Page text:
Phocis

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Pho·cis

 (fō′sĭs)
A historical region of central Greece north of the Gulf of Corinth. In early times (before 590 bc) it controlled the oracle at Delphi. The region was ultimately conquered by Philip II of Macedon.
American Heritage® Dictionary of the English Language, Fifth Edition. Copyright © 2016 by Houghton Mifflin Harcourt Publishing Company. Published by Houghton Mifflin Harcourt Publishing Company. All rights reserved.

Phocis

(ˈfəʊsɪs)
n
(Placename) an ancient district of central Greece, on the Gulf of Corinth: site of the Delphic oracle
Collins English Dictionary – Complete and Unabridged, 12th Edition 2014 © HarperCollins Publishers 1991, 1994, 1998, 2000, 2003, 2006, 2007, 2009, 2011, 2014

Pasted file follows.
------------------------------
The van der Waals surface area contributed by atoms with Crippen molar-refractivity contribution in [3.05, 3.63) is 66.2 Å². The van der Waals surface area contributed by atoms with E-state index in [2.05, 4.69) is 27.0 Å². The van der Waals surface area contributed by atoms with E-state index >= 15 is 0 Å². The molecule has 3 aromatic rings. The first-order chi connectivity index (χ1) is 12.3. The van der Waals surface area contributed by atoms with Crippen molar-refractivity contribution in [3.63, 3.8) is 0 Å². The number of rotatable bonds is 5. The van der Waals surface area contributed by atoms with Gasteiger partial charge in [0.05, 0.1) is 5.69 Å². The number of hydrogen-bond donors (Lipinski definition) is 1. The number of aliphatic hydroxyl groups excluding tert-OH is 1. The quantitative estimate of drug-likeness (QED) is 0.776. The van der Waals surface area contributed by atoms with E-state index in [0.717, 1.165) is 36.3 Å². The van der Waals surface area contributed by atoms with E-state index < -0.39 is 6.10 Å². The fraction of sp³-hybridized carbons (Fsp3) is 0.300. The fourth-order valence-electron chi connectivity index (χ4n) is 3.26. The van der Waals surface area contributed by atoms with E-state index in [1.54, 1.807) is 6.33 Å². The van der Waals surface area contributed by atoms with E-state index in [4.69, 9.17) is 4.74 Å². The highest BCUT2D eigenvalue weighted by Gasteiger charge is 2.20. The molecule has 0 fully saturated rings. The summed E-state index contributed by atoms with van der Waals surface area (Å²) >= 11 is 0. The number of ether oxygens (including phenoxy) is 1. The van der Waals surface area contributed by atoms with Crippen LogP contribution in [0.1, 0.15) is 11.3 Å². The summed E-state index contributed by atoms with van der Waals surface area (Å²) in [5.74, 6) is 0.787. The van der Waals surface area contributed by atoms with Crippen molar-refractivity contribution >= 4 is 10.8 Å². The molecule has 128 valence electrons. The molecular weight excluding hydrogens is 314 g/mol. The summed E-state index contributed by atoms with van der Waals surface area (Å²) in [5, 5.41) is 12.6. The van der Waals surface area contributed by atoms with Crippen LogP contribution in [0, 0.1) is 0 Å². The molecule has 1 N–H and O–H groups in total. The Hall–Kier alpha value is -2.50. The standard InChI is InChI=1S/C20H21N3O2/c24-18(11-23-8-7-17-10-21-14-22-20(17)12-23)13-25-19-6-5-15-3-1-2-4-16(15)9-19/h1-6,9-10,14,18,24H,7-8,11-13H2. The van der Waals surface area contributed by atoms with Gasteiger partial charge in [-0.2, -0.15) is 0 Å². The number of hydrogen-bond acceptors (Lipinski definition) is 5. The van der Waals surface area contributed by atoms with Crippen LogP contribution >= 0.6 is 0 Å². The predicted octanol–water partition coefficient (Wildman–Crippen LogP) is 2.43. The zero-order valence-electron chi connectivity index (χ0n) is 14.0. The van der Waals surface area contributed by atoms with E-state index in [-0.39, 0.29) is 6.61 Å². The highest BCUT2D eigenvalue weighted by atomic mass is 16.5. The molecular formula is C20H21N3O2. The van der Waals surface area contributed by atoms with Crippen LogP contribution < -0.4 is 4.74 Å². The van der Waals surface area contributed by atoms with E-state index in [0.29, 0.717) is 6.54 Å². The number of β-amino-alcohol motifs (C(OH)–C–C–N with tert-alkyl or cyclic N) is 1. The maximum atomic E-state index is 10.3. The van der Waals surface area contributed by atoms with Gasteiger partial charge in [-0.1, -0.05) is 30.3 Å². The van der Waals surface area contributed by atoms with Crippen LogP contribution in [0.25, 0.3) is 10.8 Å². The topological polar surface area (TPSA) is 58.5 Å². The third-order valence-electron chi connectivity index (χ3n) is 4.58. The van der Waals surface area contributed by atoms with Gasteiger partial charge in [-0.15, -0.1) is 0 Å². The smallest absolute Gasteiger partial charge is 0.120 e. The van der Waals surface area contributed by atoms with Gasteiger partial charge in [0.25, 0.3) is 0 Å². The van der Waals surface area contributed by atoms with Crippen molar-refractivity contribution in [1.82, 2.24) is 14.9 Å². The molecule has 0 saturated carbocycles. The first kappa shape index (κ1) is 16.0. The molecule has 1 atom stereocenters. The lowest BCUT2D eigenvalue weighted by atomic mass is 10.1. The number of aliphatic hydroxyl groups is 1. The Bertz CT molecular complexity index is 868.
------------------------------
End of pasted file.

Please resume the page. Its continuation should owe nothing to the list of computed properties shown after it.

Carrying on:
Pho•cis

(ˈfoʊ sɪs)

n.
an ancient district in central Greece, N of the Gulf of Corinth: site of Delphic oracle.
Random House Kernerman Webster's College Dictionary, © 2010 K Dictionaries Ltd. Copyright 2005, 1997, 1991 by Random House, Inc. All rights reserved.
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There was also a dispute at Phocea, concerning a right of inheritance, between Mnasis, the father of Mnasis, and Euthucrates, the father of Onomarchus, which brought on the Phoceans the sacred war.
The Phoceans were led by Schedius and Epistrophus, sons of mighty Iphitus the son of Naubolus.